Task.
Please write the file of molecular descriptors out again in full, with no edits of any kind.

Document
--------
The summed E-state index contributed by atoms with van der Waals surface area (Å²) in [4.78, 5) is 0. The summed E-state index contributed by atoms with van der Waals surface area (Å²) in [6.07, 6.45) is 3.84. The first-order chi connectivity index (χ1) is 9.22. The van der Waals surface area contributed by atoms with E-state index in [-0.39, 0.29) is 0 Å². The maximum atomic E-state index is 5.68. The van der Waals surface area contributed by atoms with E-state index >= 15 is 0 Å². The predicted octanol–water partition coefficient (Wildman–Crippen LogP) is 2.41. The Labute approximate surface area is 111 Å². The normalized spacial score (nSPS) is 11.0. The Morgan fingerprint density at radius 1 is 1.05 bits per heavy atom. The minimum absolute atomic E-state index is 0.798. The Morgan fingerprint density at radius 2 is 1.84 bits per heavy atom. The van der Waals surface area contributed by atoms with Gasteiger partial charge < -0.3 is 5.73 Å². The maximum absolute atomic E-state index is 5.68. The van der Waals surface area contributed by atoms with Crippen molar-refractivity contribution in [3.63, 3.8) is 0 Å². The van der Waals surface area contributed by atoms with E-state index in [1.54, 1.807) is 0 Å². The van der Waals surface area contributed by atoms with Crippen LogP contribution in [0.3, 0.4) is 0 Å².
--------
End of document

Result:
The summed E-state index contributed by atoms with van der Waals surface area (Å²) in [4.78, 5) is 0. The summed E-state index contributed by atoms with van der Waals surface area (Å²) in [6.07, 6.45) is 3.84. The first-order chi connectivity index (χ1) is 9.22. The van der Waals surface area contributed by atoms with E-state index in [-0.39, 0.29) is 0 Å². The maximum atomic E-state index is 5.68. The van der Waals surface area contributed by atoms with E-state index >= 15 is 0 Å². The predicted octanol–water partition coefficient (Wildman–Crippen LogP) is 2.41. The Labute approximate surface area is 111 Å². The normalized spacial score (nSPS) is 11.0. The Morgan fingerprint density at radius 1 is 1.05 bits per heavy atom. The minimum absolute atomic E-state index is 0.798. The Morgan fingerprint density at radius 2 is 1.84 bits per heavy atom. The van der Waals surface area contributed by atoms with Gasteiger partial charge < -0.3 is 5.73 Å². The maximum absolute atomic E-state index is 5.68. The van der Waals surface area contributed by atoms with Crippen molar-refractivity contribution in [3.63, 3.8) is 0 Å². The van der Waals surface area contributed by atoms with E-state index in [1.54, 1.807) is 0 Å². The van der Waals surface area contributed by atoms with Crippen LogP contribution in [0.3, 0.4) is 0 Å².